October 10th, 2011

Well that was lovely. We went on an extremely uncharacteristic beach resort family vacation and a wonderful time was had by all. Technically, we were in Jerba, Tunisia, but because we were in an all-inclusive resort we could have been nearly anywhere with palm trees and bougainvillea; had we wanted to, we could have gone the entire week without a dinar passing through our hands. Five years ago I would not have imagined myself taking this sort of a trip, let alone enjoying it so very much and contemplating returning next autumn, but at this stage of family life it was just right. The boys went to the kids’ club two hours each morning while R and I lounged at the poolside and then we collected the boys for lunch and spent every afternoon together on the beach.

The boys, particularly the Boychen, loved the beach – it was their first time on a shore of any kind – and spent happy hours building sandcastles and jumping over waves. R and I lounged on beach chairs, helped with sandcastles, took the boys into the water and made sure they didn’t drown. It was pretty perfect.

We did leave the resort bubble one day for a trip to Houmet Souk; even so it’s hardly honest to say I’ve been to Tunisia.

Now we’re back and it’s 10 degrees celcius and raining and Small Boy has hockey training “Intensive Week” – on- and off-ice training every day this week – and the hockey school opens on Saturday. Summer is well and truly over.


September 13th, 2011

It’s been quiet here, I know. I wonder, sometimes, how to keep this space alive, what to make of it, what exactly it is I am doing here. Very little, at the moment, it would seem. There’s nothing for it but to jump back in, come back to this space and see what happens.

I am writing, but most of my writing is in my notebooks these days, is geared towards producing poems that I hope to publish and now that more and more journals classify poems posted on personal websites as “previously published” I am reluctant to make any drafts public.

I’m spending a lot of time in hockey rinks these days – the Small Boy has been practicing three times a week since August and is only now settling into a more manageable and regular twice a week schedule. I think the program was just loading up on the practices because the ice was available and they figured they might as well take advantage of it. But it was a lot. And the practice times were so irregular – 3pm one day, 4.45 the next, sometimes a Wednesday, sometimes not – that the sheer logistics of figuring out who had to be where when was exhausting. The upside of all of this, however, is that the Small Boy has made tremendous progress. He scored another goal in another tournament, and was allowed to play goalie in a real game. He is happy, and still completely into it.

Small Boy lost three top teeth, two on the same day and one five days later, and has a huge gap but still smiled like crazy in his first grade pictures, which are adorable. One of the parents at hockey asked me if he was going into the second grade or the the third and was surprised when I said he’s just started the first grade. He is tall, so long and tall, and with all the sports he’s stretched out to bone and tendon. It will be the shock of my life when puberty hits and he has enough testosterone to sculpt muscle. I see the older hockey players around the stadium, the 14 year old boys, the 16 year old boys, and it’s hard to imagine my Small Boy morphing into one of those young men with broad shoulders and straight backs.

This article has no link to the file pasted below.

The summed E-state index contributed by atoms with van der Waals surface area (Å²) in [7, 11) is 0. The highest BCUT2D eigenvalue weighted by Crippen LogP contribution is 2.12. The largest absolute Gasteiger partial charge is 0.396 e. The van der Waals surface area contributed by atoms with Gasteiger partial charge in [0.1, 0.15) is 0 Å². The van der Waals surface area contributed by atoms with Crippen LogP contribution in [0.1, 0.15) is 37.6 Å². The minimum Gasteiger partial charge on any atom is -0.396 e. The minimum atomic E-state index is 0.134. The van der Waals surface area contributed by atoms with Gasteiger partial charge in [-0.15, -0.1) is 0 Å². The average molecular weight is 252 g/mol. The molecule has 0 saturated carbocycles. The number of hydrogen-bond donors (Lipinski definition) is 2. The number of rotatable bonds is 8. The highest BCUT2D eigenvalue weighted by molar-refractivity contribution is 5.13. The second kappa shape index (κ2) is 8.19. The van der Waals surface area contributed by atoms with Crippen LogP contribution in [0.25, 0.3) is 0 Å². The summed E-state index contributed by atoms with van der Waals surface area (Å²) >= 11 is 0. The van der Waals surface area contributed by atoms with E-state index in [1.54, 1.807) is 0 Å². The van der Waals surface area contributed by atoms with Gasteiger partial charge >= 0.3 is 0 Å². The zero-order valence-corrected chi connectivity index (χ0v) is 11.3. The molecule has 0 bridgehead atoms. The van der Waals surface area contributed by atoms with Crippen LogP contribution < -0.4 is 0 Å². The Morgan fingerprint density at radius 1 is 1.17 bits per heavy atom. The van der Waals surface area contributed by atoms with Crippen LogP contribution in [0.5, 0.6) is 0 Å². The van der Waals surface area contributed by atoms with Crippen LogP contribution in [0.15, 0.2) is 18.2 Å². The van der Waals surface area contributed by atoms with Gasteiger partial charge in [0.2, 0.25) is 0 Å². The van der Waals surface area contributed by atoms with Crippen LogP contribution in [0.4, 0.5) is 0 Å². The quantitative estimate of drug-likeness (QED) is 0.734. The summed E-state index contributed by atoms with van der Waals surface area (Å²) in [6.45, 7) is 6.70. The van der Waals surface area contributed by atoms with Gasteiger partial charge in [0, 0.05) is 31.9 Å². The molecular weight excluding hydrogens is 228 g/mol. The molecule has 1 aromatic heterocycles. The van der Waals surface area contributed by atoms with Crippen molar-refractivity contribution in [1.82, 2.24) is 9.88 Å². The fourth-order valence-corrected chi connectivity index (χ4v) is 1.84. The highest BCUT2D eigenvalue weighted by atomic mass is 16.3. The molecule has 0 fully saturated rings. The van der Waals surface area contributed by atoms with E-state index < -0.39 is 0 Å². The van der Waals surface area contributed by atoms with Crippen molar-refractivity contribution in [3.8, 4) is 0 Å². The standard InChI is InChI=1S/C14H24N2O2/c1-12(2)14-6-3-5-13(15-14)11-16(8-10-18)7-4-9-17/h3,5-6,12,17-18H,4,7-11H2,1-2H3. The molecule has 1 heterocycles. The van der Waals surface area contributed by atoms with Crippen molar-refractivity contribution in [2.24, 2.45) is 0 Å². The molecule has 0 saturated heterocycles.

There is also the first grade. After a rocky first week, he settled in and is doing well. There is homework, but not very much, and Small Boy accepts the rule that there is no playing and no hockey practice until the homework is done. This means starting homework over the lunch hour on Thursdays, when he has school in the afternoon and practice shortly after school lets out, but it’s working so far. (If he keeps up with hockey, third grade, say, will get interesting but I’ll try not to borrow trouble until then.)

The Boychen has started going to Spielgruppe (playgroup) which is a bit like pre-K but only one morning a week. He, too, had a rocky start including tears and refusing to stay one day but I see now that it’s more of a power-play than genuine misery at the thought of playgroup. When I stay firm, kiss him goodbye and leave, he generally cheers up and the teacher tells me he plays happily. He’s still going to the babysitter one day a week and all of this seems like I should have more time to get my work done, to write, to blog, and yet somehow it feels like I have less time than ever.

Boychen is out riding tractors with his Grosvati today; they’re bringing the corn to the silos. According to my copy of the Small Boy’s class schedule, he is in NMM right now – Nature, Mensch, Mitwelt – which seems to cover both the natural world and social studies. Soon the bell will ring and he’ll walk home, either quickly or slowly as the mood strikes him, for lunch. Then there will be homework, and some time to play, and then it will be off to the rink where Small Boy will put on all his equipment himself, carry his own water bottle to the players’ bench, and jump out onto the ice.

What have you been up to?


August 21st, 2010

Wow. The change-over from Small Boy waking up around 8 and being dressed at some time in the general neighborhood of 9 to Small Boy waking up at 7:25 and being out the door for Kindergarten at 8 kicked our asses last week. Fortunately the transition to Kindergarten itself has gone smoothly. It’s his second year, he’s in the same room with the same teachers, and about half the kids in the class are his classmates from last year so all of that is familiar. But getting out the door on time? That’s been quite the transition after our lazy summer mornings.